Live Well Alabama
Jennifer Palmer uses her role as a SNAP-Ed educator to make tangible changes in the community she serves. In the past two years, she’s been integral in establishing programs at the Lawrence County Farmers Market and a community garden with a local food pantry.
In May 2018, Palmer helped start a voucher program with her local farmers market while simultaneously engaging children with healthy food.
Palmer helped start the Power of Produce (POP), a voucher program through the Famer’s Market Coalition for the Lawrence County Farmers Market. To fund the project, Palmer and her Alabama Extension colleagues solicited donations from local businesses, including the Rotary Club and Modern Woodmen of America.
On market days, Palmer conducted recipe demonstrations and nutrition education activities to encourage kids to sample healthy recipes. In exchange for a taste, she awarded kids with $2 vouchers to spend on fresh produce at the farmers market.
According to Palmer, the Power of Produce program increases children’s exposure and willingness to try new foods through games, food demonstrations, and face-to-face interactions with farmers.
“In addition to helping families, this effort helped farmers sell more produce,” Palmer said. “It created a fun reason for more families to come to the market together.”
When COC Food Pantry in Moulton began to operate in late 2018, Palmer worked to build a relationship between SNAP-Ed and eventually establish a community garden.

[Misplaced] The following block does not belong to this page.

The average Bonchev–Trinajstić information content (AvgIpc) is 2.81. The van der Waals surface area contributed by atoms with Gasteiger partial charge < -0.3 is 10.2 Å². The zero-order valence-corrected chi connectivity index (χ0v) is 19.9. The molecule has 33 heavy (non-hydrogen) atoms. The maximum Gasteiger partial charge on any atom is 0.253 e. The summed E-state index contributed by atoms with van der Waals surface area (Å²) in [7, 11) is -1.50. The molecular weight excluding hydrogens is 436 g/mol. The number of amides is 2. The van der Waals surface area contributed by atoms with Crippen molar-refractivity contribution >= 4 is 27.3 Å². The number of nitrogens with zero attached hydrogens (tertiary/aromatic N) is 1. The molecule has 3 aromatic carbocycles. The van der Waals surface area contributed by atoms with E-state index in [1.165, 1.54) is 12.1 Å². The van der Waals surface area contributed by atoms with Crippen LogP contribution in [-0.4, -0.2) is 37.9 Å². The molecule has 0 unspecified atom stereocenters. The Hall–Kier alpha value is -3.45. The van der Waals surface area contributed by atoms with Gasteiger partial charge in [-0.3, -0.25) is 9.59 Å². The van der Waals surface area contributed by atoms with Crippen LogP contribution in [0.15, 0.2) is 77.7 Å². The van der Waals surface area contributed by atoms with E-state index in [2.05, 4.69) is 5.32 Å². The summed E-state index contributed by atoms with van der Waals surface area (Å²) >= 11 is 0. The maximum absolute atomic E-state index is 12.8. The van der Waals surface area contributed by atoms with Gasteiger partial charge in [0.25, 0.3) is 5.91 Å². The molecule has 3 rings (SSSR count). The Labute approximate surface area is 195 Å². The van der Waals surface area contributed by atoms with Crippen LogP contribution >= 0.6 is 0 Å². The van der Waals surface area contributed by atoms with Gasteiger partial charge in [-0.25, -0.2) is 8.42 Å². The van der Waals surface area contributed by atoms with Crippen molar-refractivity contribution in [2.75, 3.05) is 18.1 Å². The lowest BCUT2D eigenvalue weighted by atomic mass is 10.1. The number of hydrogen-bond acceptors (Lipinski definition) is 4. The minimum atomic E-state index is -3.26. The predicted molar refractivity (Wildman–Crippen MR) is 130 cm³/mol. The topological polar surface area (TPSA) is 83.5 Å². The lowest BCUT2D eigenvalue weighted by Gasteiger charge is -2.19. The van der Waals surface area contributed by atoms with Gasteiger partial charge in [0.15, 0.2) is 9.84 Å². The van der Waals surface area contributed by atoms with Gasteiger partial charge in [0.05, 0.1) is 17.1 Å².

The managers of the COC Food Pantry, Marcus Echols and Lashundra Craig, started their pantry to meet the needs of residents in the area, serving a free Christmas dinner in 2018. Palmer said the partnership with SNAP-Ed began with providing Live Well Alabama recipes to the pantry’s clients, implementing signage, and performing food demos. Soon, Echols and Craig began to desire a community garden for residents to learn to grow their own food.
Palmer facilitated this relationship by getting local donations from the Home Depot, Red Land Cotton, and LouAllen Farms. The Alabama Cooperative Extension System laid the groundwork for this garden effort.
In the garden’s first year of harvest, 120 pounds of produce was shared with the clients at the food pantry. Palmer’s recent involvement includes teaching pantry clients about nutrition and conducting recipe demonstrations to help them incorporate garden produce into their diets.
Craig said she is hopeful about the possibilities this garden will continue to bring.
“The COC garden has helped so many in the community. People are glad to get fresh vegetables from the garden that would be too expensive for them to buy,” she said.
Palmer said the teamwork from the Extension team helped pave the way for the garden to be successful.
“This garden would not have come together without support from Allyson Shabel, Urban Regional Extension Agent, and Lawrence County Extension Coordinator, Donna Shanklin,” she said.
During the COVID-19 pandemic, the COC Food Pantry, also known as “The Kitchen,” has transitioned to a drive-thru pantry. Clients can pull their vehicles outside of the pantry, and a box of food will be brought to them with limited contact between individuals. Additionally, the pantry has received a fresh produce grant, which will allow them to provide fresh produce to clients throughout the summer.
As for the garden, Palmer said the team is working on planning for fall 2020.
Palmer said she loves being able to talk to people in the community through her role as a SNAP-Ed educator. She said the relationships she’s formed by giving out recipes and promoting healthy eating would stay with her for a long time.
“I am very blessed to have this job as a SNAP-ED educator,” she said. “The need for more food resources definitely increased during this COVID-19 pandemic, and many people that felt secure lost jobs and needed more help from food pantries. I am so glad that I could share recipes, resources, and information with them.”
To find more success stories about SNAP-Ed educators, visit LiveWellAlabama.com.